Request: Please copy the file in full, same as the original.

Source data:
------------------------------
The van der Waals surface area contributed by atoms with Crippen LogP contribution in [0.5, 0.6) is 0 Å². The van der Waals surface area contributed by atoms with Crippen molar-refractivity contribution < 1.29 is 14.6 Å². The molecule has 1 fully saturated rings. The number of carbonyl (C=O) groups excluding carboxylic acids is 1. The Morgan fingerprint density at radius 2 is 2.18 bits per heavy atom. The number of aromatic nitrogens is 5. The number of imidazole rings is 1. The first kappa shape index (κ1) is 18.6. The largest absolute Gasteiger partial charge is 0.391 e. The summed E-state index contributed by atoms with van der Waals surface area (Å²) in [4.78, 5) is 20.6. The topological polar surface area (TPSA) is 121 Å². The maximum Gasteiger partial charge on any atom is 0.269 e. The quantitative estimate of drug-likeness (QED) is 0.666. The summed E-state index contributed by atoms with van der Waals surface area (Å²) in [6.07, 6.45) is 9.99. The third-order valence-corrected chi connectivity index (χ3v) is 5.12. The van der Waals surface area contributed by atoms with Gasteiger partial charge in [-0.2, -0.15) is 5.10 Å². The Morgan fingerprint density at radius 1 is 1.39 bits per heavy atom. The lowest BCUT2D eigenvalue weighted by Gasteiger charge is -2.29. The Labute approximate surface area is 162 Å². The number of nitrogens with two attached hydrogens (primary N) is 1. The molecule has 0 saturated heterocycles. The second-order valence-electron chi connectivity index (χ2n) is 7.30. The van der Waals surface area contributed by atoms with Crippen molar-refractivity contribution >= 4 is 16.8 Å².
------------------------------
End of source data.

The van der Waals surface area contributed by atoms with Crippen LogP contribution in [0.5, 0.6) is 0 Å². The van der Waals surface area contributed by atoms with Crippen molar-refractivity contribution < 1.29 is 14.6 Å². The molecule has 1 fully saturated rings. The number of carbonyl (C=O) groups excluding carboxylic acids is 1. The Morgan fingerprint density at radius 2 is 2.18 bits per heavy atom. The number of aromatic nitrogens is 5. The number of imidazole rings is 1. The first kappa shape index (κ1) is 18.6. The largest absolute Gasteiger partial charge is 0.391 e. The summed E-state index contributed by atoms with van der Waals surface area (Å²) in [4.78, 5) is 20.6. The topological polar surface area (TPSA) is 121 Å². The maximum Gasteiger partial charge on any atom is 0.269 e. The quantitative estimate of drug-likeness (QED) is 0.666. The summed E-state index contributed by atoms with van der Waals surface area (Å²) in [6.07, 6.45) is 9.99. The third-order valence-corrected chi connectivity index (χ3v) is 5.12. The van der Waals surface area contributed by atoms with Gasteiger partial charge in [-0.2, -0.15) is 5.10 Å². The Morgan fingerprint density at radius 1 is 1.39 bits per heavy atom. The lowest BCUT2D eigenvalue weighted by Gasteiger charge is -2.29. The Labute approximate surface area is 162 Å². The number of nitrogens with two attached hydrogens (primary N) is 1. The molecule has 0 saturated heterocycles. The second-order valence-electron chi connectivity index (χ2n) is 7.30. The van der Waals surface area contributed by atoms with Crippen molar-refractivity contribution >= 4 is 16.8 Å².